The Lord lays it out step-by-step. When your brother sins against you, go to him and speak to him privately about the matter. Show him how he has sinned. If he repents, wonderful! There is joy in heaven over one lost soul who has been found! If he does not repent, take one or two people who are wise and discerning with you and try again. If he doesn’t repent then, tell it to the church, that the whole congregation of brothers and sisters might restore the erring brother. This is not a matter of "ganging up on" your brother; it is a way for this brother to see that his whole family cares for him.

It is never the intention of the church to permanently remove a brother who sins. We are all sinners. We know what it is to sin. We also know what a joy and privilege it is to be forgiven, and it is also a privilege to share that forgiveness with others. If you have an issue with me--if I have sinned against you--I fervently hope you will speak to me, so we may settle the matter as brothers and sisters in Christ. And if your brother sins against you, speak to him as a brother, so that our family may continue to grow together. May our risen Lord strengthen and aid you as you seek to treat your brethren as our heavenly Brother has treated us!

Thursday, March 16, 2006

Tolerance . . .

I open my blog with a post on tolerance. As you get to know me, maybe you'll find out why.

If you go to, you will find their definitions of the word "tolerance". I've come to the conclusion that the world has become tolerant of just about everything but Christian values. Oh, people say that Washington is brainwashed by Christianity and that Christians are hateful and hypocritical and just mean-spirited; but that's not true Christianity, or maybe Christianity in the hands of people who use the name of "Christ" for their own selfish motives. People who would murder (car-bombing abortion clinics or mosques or physically attacking homosexuals or those of different faiths) in the name of Christ are not true Christians.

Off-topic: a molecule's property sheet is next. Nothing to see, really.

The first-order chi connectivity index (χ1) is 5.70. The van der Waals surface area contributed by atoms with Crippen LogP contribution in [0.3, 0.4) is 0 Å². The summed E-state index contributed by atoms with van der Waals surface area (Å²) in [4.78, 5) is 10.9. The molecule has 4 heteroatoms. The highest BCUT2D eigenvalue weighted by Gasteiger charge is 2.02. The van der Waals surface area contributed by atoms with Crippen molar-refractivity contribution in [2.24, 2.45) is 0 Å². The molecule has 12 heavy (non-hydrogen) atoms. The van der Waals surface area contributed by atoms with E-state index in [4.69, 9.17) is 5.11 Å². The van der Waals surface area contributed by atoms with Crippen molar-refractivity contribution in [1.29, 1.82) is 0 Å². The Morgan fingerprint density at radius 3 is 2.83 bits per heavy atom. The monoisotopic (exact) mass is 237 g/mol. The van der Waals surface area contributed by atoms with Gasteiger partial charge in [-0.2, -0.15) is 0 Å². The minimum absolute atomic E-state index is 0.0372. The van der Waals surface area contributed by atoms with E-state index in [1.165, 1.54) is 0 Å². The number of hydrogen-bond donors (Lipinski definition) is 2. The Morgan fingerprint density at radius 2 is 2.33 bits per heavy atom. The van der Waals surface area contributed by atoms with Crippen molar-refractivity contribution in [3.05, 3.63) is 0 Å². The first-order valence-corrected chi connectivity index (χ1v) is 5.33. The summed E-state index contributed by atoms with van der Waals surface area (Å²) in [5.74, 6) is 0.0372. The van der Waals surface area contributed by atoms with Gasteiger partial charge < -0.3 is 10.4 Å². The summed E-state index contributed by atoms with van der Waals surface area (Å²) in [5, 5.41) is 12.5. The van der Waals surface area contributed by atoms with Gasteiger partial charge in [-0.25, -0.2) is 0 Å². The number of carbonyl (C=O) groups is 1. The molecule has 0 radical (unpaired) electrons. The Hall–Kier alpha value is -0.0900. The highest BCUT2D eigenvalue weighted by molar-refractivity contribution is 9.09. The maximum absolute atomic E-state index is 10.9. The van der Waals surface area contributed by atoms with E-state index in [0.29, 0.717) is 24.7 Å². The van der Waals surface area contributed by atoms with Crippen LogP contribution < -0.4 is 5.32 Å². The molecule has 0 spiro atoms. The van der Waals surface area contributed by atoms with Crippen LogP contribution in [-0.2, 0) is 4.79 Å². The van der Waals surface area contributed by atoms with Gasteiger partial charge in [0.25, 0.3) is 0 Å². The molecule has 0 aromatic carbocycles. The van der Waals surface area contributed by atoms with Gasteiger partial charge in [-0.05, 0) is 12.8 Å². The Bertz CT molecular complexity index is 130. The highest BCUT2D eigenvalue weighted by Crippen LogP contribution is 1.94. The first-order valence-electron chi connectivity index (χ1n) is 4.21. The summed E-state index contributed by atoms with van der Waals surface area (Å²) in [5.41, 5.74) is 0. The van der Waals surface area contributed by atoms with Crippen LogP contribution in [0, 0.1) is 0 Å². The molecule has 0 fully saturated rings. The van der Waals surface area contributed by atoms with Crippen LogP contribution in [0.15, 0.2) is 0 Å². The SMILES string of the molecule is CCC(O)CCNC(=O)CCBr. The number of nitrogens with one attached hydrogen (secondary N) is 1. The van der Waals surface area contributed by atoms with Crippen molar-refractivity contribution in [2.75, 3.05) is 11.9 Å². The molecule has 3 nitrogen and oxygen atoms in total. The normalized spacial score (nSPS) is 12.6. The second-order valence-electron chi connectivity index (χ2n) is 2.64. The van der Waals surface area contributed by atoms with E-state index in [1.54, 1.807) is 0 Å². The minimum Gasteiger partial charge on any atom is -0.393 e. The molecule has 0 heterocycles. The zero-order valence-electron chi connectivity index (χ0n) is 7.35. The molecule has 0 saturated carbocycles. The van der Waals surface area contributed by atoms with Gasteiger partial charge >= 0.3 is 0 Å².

When you look at Christianity at its purest--that is, when you look at Christ Himself, who is the only perfect Christian--He loved people who were sinners in the eyes of the world. But this does't mean that He tolerated their sinfulness. He would by no means harm a sinner, but He would show the sinner his sin and bring about repentance, and then forgive the person of his sin.

Now I don't claim to be perfect by any stretch of the imagination, except maybe being a perfect sinner. No one is perfect. We are all sinful and fall short of the glory of God. That makes me a hypocrite in some ways, sure. I am not always consistent, though I try to be; and when I fail, I pray for God's forgiveness. But as one who stands "in the stead of Christ" in my vocation as a pastor, I have a duty to speak the truth, even when that truth is not popular. That means I'm not going to tolerate abortion or pre-marital sex or affairs or anything else the world says I should tolerate, because to do so would to be unfaithful to my Lord Jesus Christ. I will show the love of Christ to homosexuals and Muslims and even to those who mis-use the name of Christ; but I will not tolerate their sin, any more than I tolerate my own.